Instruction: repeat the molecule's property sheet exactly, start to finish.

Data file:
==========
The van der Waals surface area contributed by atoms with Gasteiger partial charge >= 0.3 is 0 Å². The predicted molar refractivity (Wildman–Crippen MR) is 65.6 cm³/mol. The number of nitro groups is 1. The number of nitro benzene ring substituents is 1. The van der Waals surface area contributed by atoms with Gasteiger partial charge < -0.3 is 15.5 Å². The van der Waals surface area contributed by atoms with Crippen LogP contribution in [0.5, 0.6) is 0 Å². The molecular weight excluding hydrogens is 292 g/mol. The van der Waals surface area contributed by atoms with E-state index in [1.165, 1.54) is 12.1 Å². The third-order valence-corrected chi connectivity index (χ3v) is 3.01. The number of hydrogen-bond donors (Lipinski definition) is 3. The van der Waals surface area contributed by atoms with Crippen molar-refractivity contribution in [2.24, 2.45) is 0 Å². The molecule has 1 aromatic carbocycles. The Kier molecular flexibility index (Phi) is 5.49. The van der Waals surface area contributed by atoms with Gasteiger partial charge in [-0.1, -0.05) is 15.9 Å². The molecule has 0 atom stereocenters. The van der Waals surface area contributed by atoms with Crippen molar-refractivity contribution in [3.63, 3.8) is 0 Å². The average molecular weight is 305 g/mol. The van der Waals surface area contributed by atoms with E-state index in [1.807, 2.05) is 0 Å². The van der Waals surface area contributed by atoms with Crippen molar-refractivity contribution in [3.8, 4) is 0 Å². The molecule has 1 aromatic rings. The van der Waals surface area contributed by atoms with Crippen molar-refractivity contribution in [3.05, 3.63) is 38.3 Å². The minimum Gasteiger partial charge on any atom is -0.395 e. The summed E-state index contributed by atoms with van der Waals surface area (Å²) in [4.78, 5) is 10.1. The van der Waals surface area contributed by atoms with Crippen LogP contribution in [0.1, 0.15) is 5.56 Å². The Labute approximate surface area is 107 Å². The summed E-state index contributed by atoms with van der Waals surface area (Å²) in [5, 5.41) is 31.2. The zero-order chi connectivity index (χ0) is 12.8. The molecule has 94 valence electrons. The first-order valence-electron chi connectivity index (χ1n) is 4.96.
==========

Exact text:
The van der Waals surface area contributed by atoms with Gasteiger partial charge >= 0.3 is 0 Å². The predicted molar refractivity (Wildman–Crippen MR) is 65.6 cm³/mol. The number of nitro groups is 1. The number of nitro benzene ring substituents is 1. The van der Waals surface area contributed by atoms with Gasteiger partial charge < -0.3 is 15.5 Å². The van der Waals surface area contributed by atoms with Crippen LogP contribution in [0.5, 0.6) is 0 Å². The molecular weight excluding hydrogens is 292 g/mol. The van der Waals surface area contributed by atoms with E-state index in [1.165, 1.54) is 12.1 Å². The third-order valence-corrected chi connectivity index (χ3v) is 3.01. The number of hydrogen-bond donors (Lipinski definition) is 3. The van der Waals surface area contributed by atoms with Crippen molar-refractivity contribution in [2.24, 2.45) is 0 Å². The molecule has 1 aromatic carbocycles. The Kier molecular flexibility index (Phi) is 5.49. The van der Waals surface area contributed by atoms with Gasteiger partial charge in [-0.1, -0.05) is 15.9 Å². The molecule has 0 atom stereocenters. The van der Waals surface area contributed by atoms with Crippen molar-refractivity contribution in [3.63, 3.8) is 0 Å². The average molecular weight is 305 g/mol. The van der Waals surface area contributed by atoms with E-state index in [1.807, 2.05) is 0 Å². The van der Waals surface area contributed by atoms with Crippen molar-refractivity contribution in [3.8, 4) is 0 Å². The molecule has 1 aromatic rings. The van der Waals surface area contributed by atoms with Crippen molar-refractivity contribution in [3.05, 3.63) is 38.3 Å². The minimum Gasteiger partial charge on any atom is -0.395 e. The summed E-state index contributed by atoms with van der Waals surface area (Å²) in [4.78, 5) is 10.1. The van der Waals surface area contributed by atoms with Crippen LogP contribution in [0.1, 0.15) is 5.56 Å². The Labute approximate surface area is 107 Å². The summed E-state index contributed by atoms with van der Waals surface area (Å²) in [5, 5.41) is 31.2. The zero-order chi connectivity index (χ0) is 12.8. The molecule has 94 valence electrons. The first-order valence-electron chi connectivity index (χ1n) is 4.96.